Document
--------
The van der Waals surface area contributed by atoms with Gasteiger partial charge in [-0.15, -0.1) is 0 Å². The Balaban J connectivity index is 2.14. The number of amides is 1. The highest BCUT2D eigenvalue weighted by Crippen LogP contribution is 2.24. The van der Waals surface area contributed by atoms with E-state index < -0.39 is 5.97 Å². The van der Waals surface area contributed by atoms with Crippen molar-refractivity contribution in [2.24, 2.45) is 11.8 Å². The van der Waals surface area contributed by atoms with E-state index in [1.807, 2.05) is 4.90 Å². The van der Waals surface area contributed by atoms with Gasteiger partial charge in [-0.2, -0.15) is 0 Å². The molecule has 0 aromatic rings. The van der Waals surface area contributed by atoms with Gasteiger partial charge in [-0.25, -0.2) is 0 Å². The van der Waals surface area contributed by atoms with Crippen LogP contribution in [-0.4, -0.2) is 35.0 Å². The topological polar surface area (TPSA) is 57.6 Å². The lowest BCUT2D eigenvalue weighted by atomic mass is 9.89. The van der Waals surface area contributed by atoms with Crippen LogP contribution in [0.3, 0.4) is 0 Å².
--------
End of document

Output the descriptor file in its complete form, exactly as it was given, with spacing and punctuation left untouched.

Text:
The van der Waals surface area contributed by atoms with Gasteiger partial charge in [-0.15, -0.1) is 0 Å². The Balaban J connectivity index is 2.14. The number of amides is 1. The highest BCUT2D eigenvalue weighted by Crippen LogP contribution is 2.24. The van der Waals surface area contributed by atoms with E-state index < -0.39 is 5.97 Å². The van der Waals surface area contributed by atoms with Crippen molar-refractivity contribution in [2.24, 2.45) is 11.8 Å². The van der Waals surface area contributed by atoms with E-state index in [1.807, 2.05) is 4.90 Å². The van der Waals surface area contributed by atoms with Gasteiger partial charge in [-0.2, -0.15) is 0 Å². The molecule has 0 aromatic rings. The van der Waals surface area contributed by atoms with Gasteiger partial charge in [-0.25, -0.2) is 0 Å². The van der Waals surface area contributed by atoms with Crippen LogP contribution in [-0.4, -0.2) is 35.0 Å². The topological polar surface area (TPSA) is 57.6 Å². The lowest BCUT2D eigenvalue weighted by atomic mass is 9.89. The van der Waals surface area contributed by atoms with Crippen LogP contribution in [0.3, 0.4) is 0 Å².